Schindler cottage in Wilmette heading north
Architectural historians say plans for this studio guest house at 1320 Isabella St. in Wilmette bear the signatures of Prairie School pioneer Frank Lloyd Wright and his one-time assistant, the modernist architect Rudolph Schindler. | Rob Dicker~Sun-Times
Do you agree with the owner's decision to move the cottage?
On the move
WHAT: 1920 cottage designed by Rudolph Schindler, while he worked for Frank Lloyd Wright.
WHERE: To Wauconda.
IMPORTANT: Because cottage may be last Schindler-designed building in Chicago area.
Updated: June 11, 2012 8:23AM
An Oak Brook contractor with a passion for Prairie School architecture has come to the rescue of the tiny Schindler-Wright cottage once targeted for demolition on Wilmette’s Isabella Avenue.
Joe Catrambone said Friday he plans to dismantle the building, now at 1320 Isabella St., and take all of its original components to his Wauconda lakefront property. He hopes it will serve not only as a family cottage, but also as a destination for other architecture enthusiasts who want to spend time there.
Preliminary staging for the operation should go up next week, Catrambone said; work will include turning off utilities and removing non-original building sections. He hopes to have the cottage moved and reconstructed in time for it to be used in 2013.
Catrambone said he intends to raise the $80,000 he estimates is needed to complete the project by selling shares in a company formed for that purpose.
Meanwhile, developer George Hausen, who owns both the 1320 and neighboring 1318 Isabella lots, has put the larger John Van Bergen-designed two-story home at 1318 Isabella St. up for sale. The house is now on the market for $599,000, he said Friday, at least for the next few months.
Lisa DiChiera, advocacy director for Landmarks Illinois, said Friday that her group will work with Hausen to try to find a buyer for the main house.
“It’s really a Prairie-style masterpiece, but it does need the right buyer, who appreciates that style and who really understands that this house is unique. It’s livable right now, so changes would just have to be cosmetic,” she said, adding that a buyer could win a property tax assessment freeze benefit if he or she allowed the building to gain municipal landmark status.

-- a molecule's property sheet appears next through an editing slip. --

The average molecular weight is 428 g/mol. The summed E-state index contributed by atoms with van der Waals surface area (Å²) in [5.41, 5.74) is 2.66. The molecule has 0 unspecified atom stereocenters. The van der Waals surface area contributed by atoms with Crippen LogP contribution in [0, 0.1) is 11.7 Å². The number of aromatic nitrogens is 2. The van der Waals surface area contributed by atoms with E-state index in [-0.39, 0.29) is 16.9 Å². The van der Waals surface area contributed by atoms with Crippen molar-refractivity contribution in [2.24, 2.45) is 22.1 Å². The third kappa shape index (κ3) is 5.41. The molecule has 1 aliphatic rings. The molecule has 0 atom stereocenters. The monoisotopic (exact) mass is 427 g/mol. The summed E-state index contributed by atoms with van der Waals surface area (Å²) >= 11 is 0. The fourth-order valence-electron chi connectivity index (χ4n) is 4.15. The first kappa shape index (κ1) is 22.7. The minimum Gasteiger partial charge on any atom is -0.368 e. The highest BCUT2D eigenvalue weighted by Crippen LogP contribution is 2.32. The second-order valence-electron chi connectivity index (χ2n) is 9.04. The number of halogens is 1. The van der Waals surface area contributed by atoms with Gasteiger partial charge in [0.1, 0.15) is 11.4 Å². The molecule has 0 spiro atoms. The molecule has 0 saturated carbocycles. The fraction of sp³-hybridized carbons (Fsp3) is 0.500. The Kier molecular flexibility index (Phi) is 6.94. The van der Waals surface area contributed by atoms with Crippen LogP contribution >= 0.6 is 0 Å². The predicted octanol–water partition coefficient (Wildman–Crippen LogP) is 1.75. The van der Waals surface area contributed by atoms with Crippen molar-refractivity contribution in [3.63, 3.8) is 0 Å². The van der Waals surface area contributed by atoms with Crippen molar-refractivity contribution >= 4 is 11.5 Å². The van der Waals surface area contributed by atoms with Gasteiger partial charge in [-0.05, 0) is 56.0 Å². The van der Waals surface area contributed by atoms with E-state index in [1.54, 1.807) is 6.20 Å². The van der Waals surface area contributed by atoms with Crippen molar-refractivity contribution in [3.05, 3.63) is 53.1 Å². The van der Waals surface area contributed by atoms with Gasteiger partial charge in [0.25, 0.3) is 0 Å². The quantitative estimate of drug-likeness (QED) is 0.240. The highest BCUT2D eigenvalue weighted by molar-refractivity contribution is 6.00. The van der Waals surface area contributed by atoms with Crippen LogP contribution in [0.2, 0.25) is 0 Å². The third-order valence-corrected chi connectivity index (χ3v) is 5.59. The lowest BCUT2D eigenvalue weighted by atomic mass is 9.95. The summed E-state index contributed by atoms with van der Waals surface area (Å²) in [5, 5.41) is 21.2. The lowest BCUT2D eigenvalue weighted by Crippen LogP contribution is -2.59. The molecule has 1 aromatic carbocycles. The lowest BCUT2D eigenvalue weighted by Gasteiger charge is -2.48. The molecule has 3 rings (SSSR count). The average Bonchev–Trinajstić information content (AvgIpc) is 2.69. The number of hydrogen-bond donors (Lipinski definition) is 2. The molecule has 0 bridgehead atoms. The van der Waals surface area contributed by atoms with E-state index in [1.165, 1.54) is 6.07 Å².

Catrambone praised Hausen, and officials of the Frank Lloyd Wright Conservancy, for making the cottage relocation possible.
“I want to commend him. George is a developer. His business is building new houses. For him to do this is a big deal,” he said.
Catrambone also suggested that his gain was Wilmette’s loss.
Last month, commissioners on the Wilmette Park District’s recreation committee decided not to move the cottage to district property. Commissioners weren’t happy with projected moving and repositioning costs of up to $66,000, nor the short time they would have had to check out the building.
“I do not understand why the Wilmette Park District didn’t get it, and buy (the building), and make the numbers work,” he said. “From my point of view it was a complete mistake.
“But it was to my benefit, to be honest.”
Both the cottage -- a single-story construct with ties to architectural giant Frank Lloyd Wright and fellow Prairie School pioneer Rudolph Schindler -- and the Van Bergen house had been scheduled for demolition until protests from the preservation community convinced Hausen to hold off on the wrecking ball.
The cottage was originally built in 1920, and blueprints include not only Wright’s signature but also that of Schindler, a one-time Wright assistant and famous architect in his own right. According to officials from the conservancy, architectural historians believe it could be the last remaining Schindler-designed building in the Chicago area.
John Adler, Wilmette’s community development director, said Catrambone’s project was “sad, in the sense that it would have been nice if (the cottage) could have been kept in Wilmette, but the huge positive is that it has been saved.”